St. Therese replies to objection 1: ‘O my Jesus! Thou dost never ask what is impossible; Thou knowest better than I, how frail and imperfect I am, and Thou knowest that I shall never love my Sisters as Thou hast loved them, unless within me Thou lovest them, dear Lord! It is because Thou dost desire to grant me this grace that Thou hast given a New Commandment. Oh how I love it, since I am assured thereby that it is Thy Will to love in me all those Thou dost bid me love!’

Let us seize this opportunity, to love others wisely and prudently by truly willing their good. Acting as a friend should, knowing when to say yes and no, the limits of conversation, reaching out to people we find difficult but also knowing when we might have to walk away lest we cause more harm than good. John McKenzie said ‘prudence has long been, not the virtue by which one discerns the Christian thing to do, but the virtue by which one finds sound reasoning for evading the Christian thing to do!’ Is there any Martyr who could not have evaded Martyrdom with a clean conscience citing prudence? Could Mother Teresa or St. Therese not have cited prudence in fleeing dangerous or painful situations? A true virtue can never oppose one’s Christian duty, but we can rationalise that we are more virtuous than we in fact are. Let us pray to St. Therese for the gift of true and wise, loving and generous, kind Christian friendship.

St. Therese writes:

‘As I meditated on these Divine words, I saw how imperfect was the love I bore my Sisters in religion. I understood that I did not love them as Our Lord loves them. I know now that true charity consists in bearing all our neighbours' defects—not being surprised at their weakness, but edified at their smallest virtues. Above all I know that charity must not remain shut up in the heart, for “No man lights a candle, and puts it in a hidden place, nor under a bushel; but upon a candlestick, that they who come in may see the light”. It seems to me, dear Mother, this candle represents that charity which enlightens and gladdens, not only those who are dear to us, but all those who are of the household’.


St Thérèse of Lisieux, pray for us!



Br Thomas Thérèse Mannion O.P.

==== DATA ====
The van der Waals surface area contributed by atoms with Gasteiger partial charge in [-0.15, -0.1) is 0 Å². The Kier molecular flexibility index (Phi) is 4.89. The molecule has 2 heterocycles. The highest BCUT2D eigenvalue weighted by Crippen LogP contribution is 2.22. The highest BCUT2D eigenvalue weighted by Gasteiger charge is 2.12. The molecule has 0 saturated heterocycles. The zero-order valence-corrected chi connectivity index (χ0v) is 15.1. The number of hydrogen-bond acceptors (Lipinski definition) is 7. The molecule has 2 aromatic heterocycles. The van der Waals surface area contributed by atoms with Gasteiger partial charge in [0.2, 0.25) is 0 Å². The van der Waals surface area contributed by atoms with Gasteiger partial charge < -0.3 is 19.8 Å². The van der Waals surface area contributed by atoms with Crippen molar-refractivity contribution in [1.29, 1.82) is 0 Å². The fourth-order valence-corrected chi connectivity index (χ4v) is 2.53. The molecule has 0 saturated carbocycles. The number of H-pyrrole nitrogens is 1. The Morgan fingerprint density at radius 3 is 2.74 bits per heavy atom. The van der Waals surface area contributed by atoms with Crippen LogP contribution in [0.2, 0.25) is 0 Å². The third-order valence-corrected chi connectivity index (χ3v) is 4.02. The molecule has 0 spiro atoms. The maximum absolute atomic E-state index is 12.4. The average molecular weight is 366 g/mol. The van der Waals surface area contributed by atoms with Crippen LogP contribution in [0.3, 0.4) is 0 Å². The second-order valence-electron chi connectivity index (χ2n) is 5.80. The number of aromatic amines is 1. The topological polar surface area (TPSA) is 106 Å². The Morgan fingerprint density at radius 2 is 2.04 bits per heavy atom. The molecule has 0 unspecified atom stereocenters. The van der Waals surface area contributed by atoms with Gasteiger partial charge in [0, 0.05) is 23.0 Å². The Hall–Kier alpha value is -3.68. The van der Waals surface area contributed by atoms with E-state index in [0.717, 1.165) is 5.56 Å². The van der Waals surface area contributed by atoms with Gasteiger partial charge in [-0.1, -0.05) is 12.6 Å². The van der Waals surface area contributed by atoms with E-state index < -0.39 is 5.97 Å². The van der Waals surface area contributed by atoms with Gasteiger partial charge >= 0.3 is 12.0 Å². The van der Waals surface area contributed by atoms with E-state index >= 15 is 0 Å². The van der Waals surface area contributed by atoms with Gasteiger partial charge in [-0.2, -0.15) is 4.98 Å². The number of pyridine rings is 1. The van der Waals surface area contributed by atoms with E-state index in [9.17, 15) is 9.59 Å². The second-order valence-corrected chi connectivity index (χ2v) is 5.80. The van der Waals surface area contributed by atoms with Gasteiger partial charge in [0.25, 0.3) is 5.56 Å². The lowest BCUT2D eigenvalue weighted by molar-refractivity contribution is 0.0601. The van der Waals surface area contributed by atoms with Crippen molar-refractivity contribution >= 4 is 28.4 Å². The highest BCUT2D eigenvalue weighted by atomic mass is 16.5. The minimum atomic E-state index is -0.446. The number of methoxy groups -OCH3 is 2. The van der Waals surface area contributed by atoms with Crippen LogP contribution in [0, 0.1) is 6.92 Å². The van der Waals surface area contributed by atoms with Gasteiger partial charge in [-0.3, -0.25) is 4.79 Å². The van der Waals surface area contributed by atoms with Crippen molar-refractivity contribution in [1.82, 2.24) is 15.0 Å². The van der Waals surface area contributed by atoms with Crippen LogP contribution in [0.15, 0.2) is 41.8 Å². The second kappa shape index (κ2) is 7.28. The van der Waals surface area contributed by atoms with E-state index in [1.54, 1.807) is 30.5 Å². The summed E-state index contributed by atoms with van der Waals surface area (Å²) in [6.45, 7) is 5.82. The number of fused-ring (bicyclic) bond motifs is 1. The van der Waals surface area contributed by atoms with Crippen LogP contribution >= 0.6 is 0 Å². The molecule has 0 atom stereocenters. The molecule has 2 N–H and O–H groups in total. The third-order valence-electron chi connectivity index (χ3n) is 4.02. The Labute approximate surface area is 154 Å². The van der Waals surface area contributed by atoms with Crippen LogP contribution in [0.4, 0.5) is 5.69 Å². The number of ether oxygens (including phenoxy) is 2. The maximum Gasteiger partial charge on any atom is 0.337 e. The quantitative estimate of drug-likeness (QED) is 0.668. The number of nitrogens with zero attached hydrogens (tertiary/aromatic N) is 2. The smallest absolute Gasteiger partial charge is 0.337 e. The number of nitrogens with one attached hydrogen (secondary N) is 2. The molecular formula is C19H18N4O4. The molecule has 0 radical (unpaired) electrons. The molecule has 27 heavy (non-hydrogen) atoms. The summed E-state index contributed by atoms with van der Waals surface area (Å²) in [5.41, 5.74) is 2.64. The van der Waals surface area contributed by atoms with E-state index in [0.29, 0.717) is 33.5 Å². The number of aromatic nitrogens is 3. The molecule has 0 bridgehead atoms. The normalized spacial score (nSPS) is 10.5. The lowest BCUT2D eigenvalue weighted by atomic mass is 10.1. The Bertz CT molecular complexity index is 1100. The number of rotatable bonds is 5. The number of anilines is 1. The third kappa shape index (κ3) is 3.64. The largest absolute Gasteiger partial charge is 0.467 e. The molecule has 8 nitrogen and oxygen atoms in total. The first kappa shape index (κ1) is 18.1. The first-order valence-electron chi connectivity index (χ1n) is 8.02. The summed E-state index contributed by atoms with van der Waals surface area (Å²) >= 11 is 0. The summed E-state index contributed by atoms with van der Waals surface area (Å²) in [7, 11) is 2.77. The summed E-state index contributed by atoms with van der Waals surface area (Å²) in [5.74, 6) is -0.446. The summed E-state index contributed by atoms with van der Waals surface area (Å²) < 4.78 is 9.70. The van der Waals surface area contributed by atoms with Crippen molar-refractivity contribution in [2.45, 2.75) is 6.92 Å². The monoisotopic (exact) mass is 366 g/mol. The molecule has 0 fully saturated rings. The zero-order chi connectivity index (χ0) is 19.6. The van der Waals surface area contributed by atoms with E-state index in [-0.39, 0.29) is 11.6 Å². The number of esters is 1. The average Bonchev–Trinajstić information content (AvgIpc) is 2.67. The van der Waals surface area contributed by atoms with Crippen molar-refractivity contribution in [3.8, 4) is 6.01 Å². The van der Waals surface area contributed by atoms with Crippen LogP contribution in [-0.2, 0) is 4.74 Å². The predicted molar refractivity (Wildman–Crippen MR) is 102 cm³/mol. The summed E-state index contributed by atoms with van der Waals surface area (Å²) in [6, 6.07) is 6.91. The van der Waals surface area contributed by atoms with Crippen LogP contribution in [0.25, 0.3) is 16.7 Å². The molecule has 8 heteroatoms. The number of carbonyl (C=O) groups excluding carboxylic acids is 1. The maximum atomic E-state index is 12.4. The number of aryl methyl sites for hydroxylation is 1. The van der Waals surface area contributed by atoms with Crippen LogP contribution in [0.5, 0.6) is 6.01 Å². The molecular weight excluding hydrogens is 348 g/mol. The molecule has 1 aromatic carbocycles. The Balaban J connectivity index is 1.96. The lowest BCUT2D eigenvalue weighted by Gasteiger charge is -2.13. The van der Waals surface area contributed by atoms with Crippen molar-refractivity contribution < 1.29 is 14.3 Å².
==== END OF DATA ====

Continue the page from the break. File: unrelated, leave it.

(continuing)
Br Thomas Thérèse Mannion O.P.

Br Thomas Thérèse is a student brother in simple vows, born on the Wirral. He felt called to the priesthood at an early age. Before joining the Order, he was employed in the Archdiocese of Westminster as a Catechetical and Youth Coordinator. Whilst studying Theology at Heythrop College, University of London, he stumbled across the Dominican Sisters of Mary Mother of the Eucharist which lead him to discover the Friars of the English Province on YouTube. He entered the noviciate in 2016. He enjoys Ice Skating, History of the Papacy and the writings of St. Thérèse of Lisieux. | thomas.mannion@english.op.org

MORE ON: SAINTS, PRAYER


Comments

Dana Andrusik commented on 04-Oct-2020 01:57 AM
My wife and I attend Mass at The Shrine of the Little Flower in Baltimore, MD, USA.
At the back of the Sanctuary is a huge painting of the Little Flower ascending and releasing her roses for us. A beautiful Saint! So much love from and toward a little girl great in stature.

God bless you all!
Peter commented on 05-Oct-2020 08:09 AM
Thank you. St Therese is wonderful, and you have given us much to inspire, and to provoke us to self-examination, from her writing.

In a further Thomist twist, however, might I propose a distinction concerning McKenzie's quip that ‘prudence has long been, not the virtue by which one discerns the Christian thing to do, but the virtue by which one finds sound reasoning for evading the Christian thing to do!’? I concede that such evasion is a vice, but that is not prudence properly so called but its unworthy simulacrum, astutia or cunning. At least I think St Thomas would say so.